Children and Anxiety Disorders

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It has been known that children do indeed suffer with an anxiety disorder.
Children for the most part have fears and they are the same as adults, just about different topics.
Every person goes through some type of fear; just some are more exaggerated than others.
If you have a school age child and he or she has an upcoming test then they may fear failure.
These types of fears usually do not turn into disorders they just remain fears.
Parents can ease them by constant reassurance.
This will give the child the confidence that they need to make it through school.
The more that a child's mind grows, the more it is possible for the worry to remain, thus developing an anxiety disorder.
However, the boogie man and a school crush just remain as normal fears and generally are nothing that needs further examination.
We as parents try to protect our children every day and instill good values that will help carry them through life.
Sometimes we can't be there to protect them though and that is hard on both the child and the parent.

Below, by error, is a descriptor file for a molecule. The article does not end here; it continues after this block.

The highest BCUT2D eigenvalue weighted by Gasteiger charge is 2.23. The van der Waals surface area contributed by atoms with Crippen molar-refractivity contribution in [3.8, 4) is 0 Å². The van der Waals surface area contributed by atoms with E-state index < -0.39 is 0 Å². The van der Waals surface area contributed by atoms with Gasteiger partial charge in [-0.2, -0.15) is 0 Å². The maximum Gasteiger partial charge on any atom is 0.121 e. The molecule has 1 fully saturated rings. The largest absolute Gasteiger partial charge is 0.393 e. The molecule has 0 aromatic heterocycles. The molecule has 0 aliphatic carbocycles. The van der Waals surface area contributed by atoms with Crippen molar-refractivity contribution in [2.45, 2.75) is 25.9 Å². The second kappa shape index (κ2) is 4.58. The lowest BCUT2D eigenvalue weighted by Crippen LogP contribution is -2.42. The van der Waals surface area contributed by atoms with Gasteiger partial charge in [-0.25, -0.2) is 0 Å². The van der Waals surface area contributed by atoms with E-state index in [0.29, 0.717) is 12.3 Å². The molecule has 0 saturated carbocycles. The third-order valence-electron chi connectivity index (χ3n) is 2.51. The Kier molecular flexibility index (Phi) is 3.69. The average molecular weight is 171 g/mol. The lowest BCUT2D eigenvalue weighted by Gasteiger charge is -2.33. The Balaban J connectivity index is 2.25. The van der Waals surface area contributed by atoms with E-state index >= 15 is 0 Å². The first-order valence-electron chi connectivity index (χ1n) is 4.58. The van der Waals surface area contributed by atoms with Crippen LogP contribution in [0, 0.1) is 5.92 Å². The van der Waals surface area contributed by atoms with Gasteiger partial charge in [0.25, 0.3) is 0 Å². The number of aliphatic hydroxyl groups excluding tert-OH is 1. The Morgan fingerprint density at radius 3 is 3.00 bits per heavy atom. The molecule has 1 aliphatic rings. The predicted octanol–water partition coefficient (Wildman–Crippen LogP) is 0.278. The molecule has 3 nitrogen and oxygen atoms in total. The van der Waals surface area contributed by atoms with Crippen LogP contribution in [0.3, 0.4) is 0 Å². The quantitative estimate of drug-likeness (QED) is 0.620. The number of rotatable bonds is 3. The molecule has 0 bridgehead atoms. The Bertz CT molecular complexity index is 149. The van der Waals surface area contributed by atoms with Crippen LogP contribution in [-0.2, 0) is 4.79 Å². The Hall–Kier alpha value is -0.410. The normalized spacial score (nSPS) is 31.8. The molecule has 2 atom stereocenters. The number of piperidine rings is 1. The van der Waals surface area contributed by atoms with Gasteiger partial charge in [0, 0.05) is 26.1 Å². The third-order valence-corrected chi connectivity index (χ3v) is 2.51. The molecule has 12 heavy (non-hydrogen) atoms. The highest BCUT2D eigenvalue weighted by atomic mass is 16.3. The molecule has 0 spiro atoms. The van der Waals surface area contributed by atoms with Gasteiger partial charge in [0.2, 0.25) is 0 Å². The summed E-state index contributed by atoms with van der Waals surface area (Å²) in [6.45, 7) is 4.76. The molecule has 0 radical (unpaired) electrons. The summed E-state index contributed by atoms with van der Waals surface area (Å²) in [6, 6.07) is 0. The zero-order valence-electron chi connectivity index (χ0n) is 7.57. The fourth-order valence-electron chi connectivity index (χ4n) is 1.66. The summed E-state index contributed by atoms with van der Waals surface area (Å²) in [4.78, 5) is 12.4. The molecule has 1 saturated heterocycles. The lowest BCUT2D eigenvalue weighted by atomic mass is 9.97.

We can't stop their fears from occurring we can only talk them through them.
If they believe that there is a monster in the closet or down the hall that is what they are going to believe until they stop that fear on their own.
This is all a part of a child's imagination and when their minds develop further then they will realize that the monsters are not real and they will move on from that experience.
Children also tend to aim for perfection to make parents proud and sometime this can lead them to OCD or obsessive compulsive disorder.
This is based on repetition and if they feel that they do not have it right the first time they will do it over and over until in their minds it is perfect.
Some of the signs that OCD may pose a threat are constant hand washing, fear of failure and counting objects.
Whereas others need that constant reminder to know that they are doing a great job.
Researchers say that when a child surpasses 6 months of having fears then they are considered to have phobias.
Once these phobias have reached severity they can be looked at as the child having an anxiety disorder.
Children often have many fears as they are growing up but they tend to go away whereas some of them continue through life with these fears.
Children do not understand what is happening to them when they are having fears; their simple minds are not developed enough at that stage.
Expressing themselves can be a challenge but there are other ways to know if there is something going on.
They will tend to cry more or throw tantrums.
As they grow they will become more vocal and be able to express to you their fears.
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